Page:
The atmosphere in the Preston Center lobby before the fourth annual Rip the Runway fashion show on Friday night was one of lighthearted chatter and obvious excitement. Many held canned goods as they waited patiently to be let into the gym.
Louisville Junior Bryelle Bonds, who attended Rip the Runway in previous years, said she knew the show would be good in its newest location.
At 8:30 pm the crowds made their way to the blue courts where a runway was taped off on the floor and chairs were set up on both sides of the stretch.
Although Nashville junior Sean Watson thought the runway would be on a platform, he liked that it was in a different location from previous years. While he was excited for the show, he thought they could have utilized more of the gym.
Bonds was pleased with the new location because there was more room in the Preston Center than in the DUC Auditorium, where she attended Rip the Runway last year.
“That, and the gym wasn’t nearly as hot,” she said.
The chairs filled quickly and the gym was alive with talk and music. By 9 pm, the models were ready to strut their stuff.
And strut they did.
The first scene was all about personal style. The confidence that exuded from the entire lineup was staggering. In a flurry of impossibly high heels, blue lips, and walks worthy of a bigger runway, thirty-one models showed off their own style. High waisted jeans and cut off jeans were both trending as many models wore variations of the styles.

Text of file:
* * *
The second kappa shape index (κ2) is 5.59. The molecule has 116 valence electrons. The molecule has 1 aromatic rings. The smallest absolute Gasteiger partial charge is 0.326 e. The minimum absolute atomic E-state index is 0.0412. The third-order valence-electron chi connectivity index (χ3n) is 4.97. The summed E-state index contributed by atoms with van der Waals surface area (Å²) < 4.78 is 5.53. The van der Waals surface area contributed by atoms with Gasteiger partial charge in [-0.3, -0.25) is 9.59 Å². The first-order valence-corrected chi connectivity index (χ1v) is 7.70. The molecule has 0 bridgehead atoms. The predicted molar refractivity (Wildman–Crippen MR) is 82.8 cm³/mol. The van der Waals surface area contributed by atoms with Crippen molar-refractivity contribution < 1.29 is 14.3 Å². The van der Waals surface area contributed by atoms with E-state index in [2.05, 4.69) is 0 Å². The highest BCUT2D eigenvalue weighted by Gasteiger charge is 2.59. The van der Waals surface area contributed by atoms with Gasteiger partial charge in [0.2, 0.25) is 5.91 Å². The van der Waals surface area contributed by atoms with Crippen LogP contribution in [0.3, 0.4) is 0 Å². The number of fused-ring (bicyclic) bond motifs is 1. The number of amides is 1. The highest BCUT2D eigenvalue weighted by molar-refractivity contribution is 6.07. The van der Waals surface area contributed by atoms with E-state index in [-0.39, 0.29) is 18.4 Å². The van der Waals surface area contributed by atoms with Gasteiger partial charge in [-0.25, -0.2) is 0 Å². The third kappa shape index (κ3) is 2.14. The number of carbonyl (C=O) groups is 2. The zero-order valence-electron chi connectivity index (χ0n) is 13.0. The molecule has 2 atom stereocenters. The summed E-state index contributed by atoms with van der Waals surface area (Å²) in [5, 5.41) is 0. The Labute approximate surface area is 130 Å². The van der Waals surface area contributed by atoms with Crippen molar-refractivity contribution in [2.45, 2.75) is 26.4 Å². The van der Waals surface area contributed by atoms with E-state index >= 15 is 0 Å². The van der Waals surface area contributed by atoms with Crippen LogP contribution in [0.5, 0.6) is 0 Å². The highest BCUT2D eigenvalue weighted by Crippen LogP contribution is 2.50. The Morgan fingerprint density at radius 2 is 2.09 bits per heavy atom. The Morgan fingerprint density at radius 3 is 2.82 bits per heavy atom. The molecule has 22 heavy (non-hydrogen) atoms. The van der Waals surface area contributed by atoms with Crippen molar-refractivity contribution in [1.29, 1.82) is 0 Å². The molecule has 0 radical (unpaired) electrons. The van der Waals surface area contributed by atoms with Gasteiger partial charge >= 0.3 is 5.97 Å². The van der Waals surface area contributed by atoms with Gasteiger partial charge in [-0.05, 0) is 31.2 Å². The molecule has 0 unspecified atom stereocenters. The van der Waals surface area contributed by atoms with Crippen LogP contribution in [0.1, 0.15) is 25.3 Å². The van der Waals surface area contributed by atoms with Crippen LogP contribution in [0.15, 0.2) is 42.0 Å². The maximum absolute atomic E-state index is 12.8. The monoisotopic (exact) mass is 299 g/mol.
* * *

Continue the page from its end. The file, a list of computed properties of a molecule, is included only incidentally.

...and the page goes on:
One model, Louisville junior Paige Freeman, really enjoyed the setup and how interactive the show was this year.
“The location was great,” she said. “It just made the crowd feel like part of the show because the chairs were so close to the runway.”
The second scene’s theme was the four seasons. Starting with spring, the models displayed clothes in bright colors with a concentration on yellows and reds. Many wore sunglasses and the male models showed off pastel shorts. The other three seasons blended together, sending a jeans-and-scarf model down the runway after a bikini clad model.
The third scene was dubbed the Urban Scene, sponsored by Christ Boutique. Cut off jeans, graphic tees, and crazy patterns came in full force. As the models walked, their struts became more confident and their faces relaxed, even laughing, and interacting with the audience.
The formal scene came fourth. The ladies turned out in full force, wearing peplum sparkling dresses that showed off long legs. The men employed a business casual look, many having flung their jacket over one shoulder.
The most emotional scene came toward the end. Named “Wild for Cheryl,” the scene was a tribute Cheryl Williamson, a student fashion designer who had a huge impact on Rip the Runway during its first three years.
Freeman said the Wild scene was her favorite.
“Cheryl was a dear friend of mine,” Freeman said. “She loved fashion so we modeled clothing that was exactly like what she would have put in the show if she had been here,”
The make up for this scene reflected Williamson’s flair. Rhinestones were glued to the models’ faces along with shimmering lipstick and lots of blush.
The sixth and final scene featured the same shirt on all of the models: I [heart] Rip the Runway. As every model from every scene filed onto the runway, they faced loud applause.
Bonds thought the show had a really good turn out and was a definite success.
Freeman said it had an amazing outcome and was a lot of fun. There was one thing, though, that she thought others should know.
“I would encourage all different races to get involved,” she said. “People hear our name, Black Student Alliance, and don’t want to get involved. This is a group for every person on campus. It’s about diversity. I would just encourage everyone to get involved.”